The Internet has given us many new words: one is newbie. It means newcomer or initiate. Many professions have formalized status for newbies: doctors begin as interns, attorneys as associates, pilots as co-pilots, and more. Typically, newbie rank is a way to continue your education in an environment uniquely suited to teaching important lessons. You do become a part of a team, but your main contribution is your own education.
For many, it's a difficult role. Achieving a goal so long desired, only to discover that the path leads through positions of such low status, can be frustrating indeed. Being the least of the best — even when it is also the best of the least — can be a painful reality. Here is Part I of a set of guidelines for newbies, emphasizing the inner experience of the role.
- Enter gently
- Jumping in with both feet probably won't work. Assume that you'll have to earn the respect of all, and that you'll fail with some. Easing in gently, listening and observing, helps you avoid the blunders that can harden impressions of you prematurely.
- Accept your station
- However frustrated you feel about being a newbie, accept the reality. Don't try to prove that you're better than people seem to think. Everyone knows you have talent — if you didn't, you wouldn't have been accepted for the position.
- Know the value you bring to the team
- The value you offer is a channel for investment. Since the team is investing in you for the future, rather than the present, your main job is learning. Demonstrate that you can learn, and learn fast, and you'll impress the people who are responsible for making your learning possible.
- Recognize your mistakes and ignorance
- See your mistakes and ignorance for what they are: emblems of your newness and humanity, rather than proof of defect. Accept their existence, and do what it takes to plug the holes in your knowledge and prevent repetitions of mistakes. All the competent stars around you went through much the same thing you're going through now.
- Learn how to handle feeling ignorant
- Distinguish stupidity from ignorance. Is making mistakes upsetting to you? If so, why? If errors upset you, Jumping in with both feet
probably won't work. Assume
that you'll have to earn
the respect of all.learning will be painful, because much of what we learn comes from errors. If you have trouble dealing with your own mistakes, fix it.
Most important, remember that this stint at being a newbie won't be your last. There will be a first time for you in many possible roles: spouse, parent, Nobel Laureate, nursing home resident, and on and on. Learning how to be a successful newbie might just be the most valuable lesson of all.
Is every other day a tense, anxious, angry misery as you watch people around you, who couldn't even think their way through a game of Jacks, win at workplace politics and steal the credit and glory for just about everyone's best work including yours? Read 303 Secrets of Workplace Politics, filled with tips and techniques for succeeding in workplace politics. More info
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More articles on Workplace Politics:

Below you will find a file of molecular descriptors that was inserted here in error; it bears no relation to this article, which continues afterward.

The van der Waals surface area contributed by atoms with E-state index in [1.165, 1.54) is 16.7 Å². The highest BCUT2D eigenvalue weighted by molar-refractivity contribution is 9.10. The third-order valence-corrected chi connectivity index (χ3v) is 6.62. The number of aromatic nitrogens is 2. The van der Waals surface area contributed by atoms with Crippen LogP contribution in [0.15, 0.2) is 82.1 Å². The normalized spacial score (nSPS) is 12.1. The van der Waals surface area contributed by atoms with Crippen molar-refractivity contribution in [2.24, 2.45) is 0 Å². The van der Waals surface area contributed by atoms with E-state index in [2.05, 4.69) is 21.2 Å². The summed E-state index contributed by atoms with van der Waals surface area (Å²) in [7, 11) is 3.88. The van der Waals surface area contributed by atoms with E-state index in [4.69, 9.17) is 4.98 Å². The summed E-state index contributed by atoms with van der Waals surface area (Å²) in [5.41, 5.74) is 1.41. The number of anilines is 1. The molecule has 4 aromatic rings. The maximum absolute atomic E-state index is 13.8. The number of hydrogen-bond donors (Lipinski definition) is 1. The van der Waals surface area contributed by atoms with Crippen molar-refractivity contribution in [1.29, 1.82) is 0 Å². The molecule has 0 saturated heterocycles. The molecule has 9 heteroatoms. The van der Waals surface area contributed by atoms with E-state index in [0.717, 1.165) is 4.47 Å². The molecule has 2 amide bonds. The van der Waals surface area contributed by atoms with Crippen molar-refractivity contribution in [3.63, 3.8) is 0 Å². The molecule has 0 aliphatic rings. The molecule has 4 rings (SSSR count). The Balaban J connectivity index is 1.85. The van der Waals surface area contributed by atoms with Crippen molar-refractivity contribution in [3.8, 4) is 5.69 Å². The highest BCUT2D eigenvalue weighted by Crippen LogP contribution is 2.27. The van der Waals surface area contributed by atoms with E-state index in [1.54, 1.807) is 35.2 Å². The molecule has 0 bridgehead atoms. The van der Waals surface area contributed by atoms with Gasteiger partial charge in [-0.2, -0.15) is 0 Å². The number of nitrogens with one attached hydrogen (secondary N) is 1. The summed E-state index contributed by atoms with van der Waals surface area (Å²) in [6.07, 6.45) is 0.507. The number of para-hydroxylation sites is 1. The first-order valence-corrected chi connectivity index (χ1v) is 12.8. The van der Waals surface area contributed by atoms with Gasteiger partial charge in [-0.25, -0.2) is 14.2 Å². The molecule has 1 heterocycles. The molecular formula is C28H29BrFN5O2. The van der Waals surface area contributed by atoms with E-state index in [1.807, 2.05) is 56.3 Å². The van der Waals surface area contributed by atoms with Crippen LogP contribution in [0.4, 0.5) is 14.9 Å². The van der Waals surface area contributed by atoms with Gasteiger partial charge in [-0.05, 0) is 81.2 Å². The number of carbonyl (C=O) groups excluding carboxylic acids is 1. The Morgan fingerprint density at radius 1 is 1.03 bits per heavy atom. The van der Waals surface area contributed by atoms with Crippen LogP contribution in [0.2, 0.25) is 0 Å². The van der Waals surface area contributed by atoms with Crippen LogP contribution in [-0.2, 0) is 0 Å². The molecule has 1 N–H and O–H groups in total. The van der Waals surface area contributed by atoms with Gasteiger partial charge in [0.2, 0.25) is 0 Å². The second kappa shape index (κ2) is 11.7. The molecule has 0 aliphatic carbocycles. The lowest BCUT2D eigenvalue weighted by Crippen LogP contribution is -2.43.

- What Insubordinate Nonsubordinates Want: III
- When you're responsible for an organizational function, and someone not reporting to you doesn't comply
with policies you rightfully established, trouble looms. What role do supervisors play?
- An Introduction to Workplace Ostracism
- We say that a person has been ostracized from a group when that person is ignored by the members of
that group or excluded from participating in that group's activities, and when we might otherwise expect
that person to be a member. Workplace ostracism can have expensive consequences for the enterprise.
- Virtual Interviews: I
- The pandemic has made face-to-face job interviews less important. Although understanding the psychology
of virtual interviews helps both interviewers and candidates, candidates would do well to use the virtual
interview to demonstrate video presence.
- Three Levels of Deception at Work
- Deception in workplace politics is probably less common than many believe. Still, being ensnared in
a deception can be a costly and upsetting experience. A valuable skill is recognizing the three types
of deceptions: strategic, operational, and tactical.
- Quasi-Narcissistic Quasi-Subordinates
- One troublesome kind of workplace collaboration includes those that combine people of varied professions
and ranks for a specific short-term mission. Many work well, but when one of the group members displays
quasi-narcissistic behaviors, trouble looms.
Forthcoming issues of Point Lookout
- Coming December 7: Reaching Agreements in Technological Contexts
- Reaching consensus in technological contexts presents special challenges. Problems can arise from interactions between the technological elements of the issue at hand, and the social dynamics of the group addressing that issue. Here are three examples. Available here and by RSS on December 7.
- And on December 14: Straw Man Variants
- The straw man fallacy is a famous rhetorical fallacy. Using it distorts debate and can lead groups to reach faulty conclusions. It's ad readily recognized, but it has some variants that are more difficult to spot. When unnoticed, trouble looms. Available here and by RSS on December 14.
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Beware any resource that speaks of "winning" at workplace politics or "defeating" it. You can benefit or not, but there is no score-keeping, and it isn't a game.